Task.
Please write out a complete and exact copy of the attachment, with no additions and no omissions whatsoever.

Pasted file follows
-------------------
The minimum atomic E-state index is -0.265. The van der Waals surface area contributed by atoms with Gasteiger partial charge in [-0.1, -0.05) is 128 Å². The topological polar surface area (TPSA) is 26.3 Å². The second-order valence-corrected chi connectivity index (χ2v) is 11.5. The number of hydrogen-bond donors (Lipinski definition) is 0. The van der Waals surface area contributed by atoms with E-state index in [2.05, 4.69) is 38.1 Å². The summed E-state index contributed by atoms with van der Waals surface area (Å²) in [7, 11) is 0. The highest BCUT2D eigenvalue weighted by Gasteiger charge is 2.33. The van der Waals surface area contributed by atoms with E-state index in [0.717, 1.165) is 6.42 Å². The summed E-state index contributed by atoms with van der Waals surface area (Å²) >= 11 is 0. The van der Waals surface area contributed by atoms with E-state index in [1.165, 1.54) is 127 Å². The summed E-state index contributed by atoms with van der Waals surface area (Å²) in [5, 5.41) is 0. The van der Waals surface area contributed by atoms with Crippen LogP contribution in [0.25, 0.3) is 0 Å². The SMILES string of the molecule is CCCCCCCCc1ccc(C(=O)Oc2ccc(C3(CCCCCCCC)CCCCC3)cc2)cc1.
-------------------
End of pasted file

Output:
The minimum atomic E-state index is -0.265. The van der Waals surface area contributed by atoms with Gasteiger partial charge in [-0.1, -0.05) is 128 Å². The topological polar surface area (TPSA) is 26.3 Å². The second-order valence-corrected chi connectivity index (χ2v) is 11.5. The number of hydrogen-bond donors (Lipinski definition) is 0. The van der Waals surface area contributed by atoms with E-state index in [2.05, 4.69) is 38.1 Å². The summed E-state index contributed by atoms with van der Waals surface area (Å²) in [7, 11) is 0. The highest BCUT2D eigenvalue weighted by Gasteiger charge is 2.33. The van der Waals surface area contributed by atoms with E-state index in [0.717, 1.165) is 6.42 Å². The summed E-state index contributed by atoms with van der Waals surface area (Å²) >= 11 is 0. The van der Waals surface area contributed by atoms with E-state index in [1.165, 1.54) is 127 Å². The summed E-state index contributed by atoms with van der Waals surface area (Å²) in [5, 5.41) is 0. The van der Waals surface area contributed by atoms with Crippen LogP contribution in [0.25, 0.3) is 0 Å². The SMILES string of the molecule is CCCCCCCCc1ccc(C(=O)Oc2ccc(C3(CCCCCCCC)CCCCC3)cc2)cc1.